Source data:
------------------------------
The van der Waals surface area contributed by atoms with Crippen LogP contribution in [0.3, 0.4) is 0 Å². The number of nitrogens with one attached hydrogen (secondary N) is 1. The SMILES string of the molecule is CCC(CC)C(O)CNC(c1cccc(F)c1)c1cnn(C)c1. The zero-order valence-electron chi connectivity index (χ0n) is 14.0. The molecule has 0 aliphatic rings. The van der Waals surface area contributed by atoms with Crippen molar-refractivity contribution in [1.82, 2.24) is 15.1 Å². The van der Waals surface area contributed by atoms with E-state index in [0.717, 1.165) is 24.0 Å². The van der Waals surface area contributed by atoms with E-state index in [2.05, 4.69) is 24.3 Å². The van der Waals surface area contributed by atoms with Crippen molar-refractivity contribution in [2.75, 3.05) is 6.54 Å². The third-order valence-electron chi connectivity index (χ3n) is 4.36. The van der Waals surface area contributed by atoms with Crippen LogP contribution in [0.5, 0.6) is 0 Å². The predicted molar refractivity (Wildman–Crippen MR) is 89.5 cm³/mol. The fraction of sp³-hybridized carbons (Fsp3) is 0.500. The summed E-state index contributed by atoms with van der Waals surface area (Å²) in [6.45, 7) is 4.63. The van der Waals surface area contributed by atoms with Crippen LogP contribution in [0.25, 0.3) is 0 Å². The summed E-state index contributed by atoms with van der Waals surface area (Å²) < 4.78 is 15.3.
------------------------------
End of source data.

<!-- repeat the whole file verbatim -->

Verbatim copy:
The van der Waals surface area contributed by atoms with Crippen LogP contribution in [0.3, 0.4) is 0 Å². The number of nitrogens with one attached hydrogen (secondary N) is 1. The SMILES string of the molecule is CCC(CC)C(O)CNC(c1cccc(F)c1)c1cnn(C)c1. The zero-order valence-electron chi connectivity index (χ0n) is 14.0. The molecule has 0 aliphatic rings. The van der Waals surface area contributed by atoms with Crippen molar-refractivity contribution in [1.82, 2.24) is 15.1 Å². The van der Waals surface area contributed by atoms with E-state index in [0.717, 1.165) is 24.0 Å². The van der Waals surface area contributed by atoms with E-state index in [2.05, 4.69) is 24.3 Å². The van der Waals surface area contributed by atoms with Crippen molar-refractivity contribution in [2.75, 3.05) is 6.54 Å². The third-order valence-electron chi connectivity index (χ3n) is 4.36. The van der Waals surface area contributed by atoms with Crippen LogP contribution in [0.5, 0.6) is 0 Å². The predicted molar refractivity (Wildman–Crippen MR) is 89.5 cm³/mol. The fraction of sp³-hybridized carbons (Fsp3) is 0.500. The summed E-state index contributed by atoms with van der Waals surface area (Å²) in [6.45, 7) is 4.63. The van der Waals surface area contributed by atoms with Crippen LogP contribution in [0.25, 0.3) is 0 Å². The summed E-state index contributed by atoms with van der Waals surface area (Å²) < 4.78 is 15.3.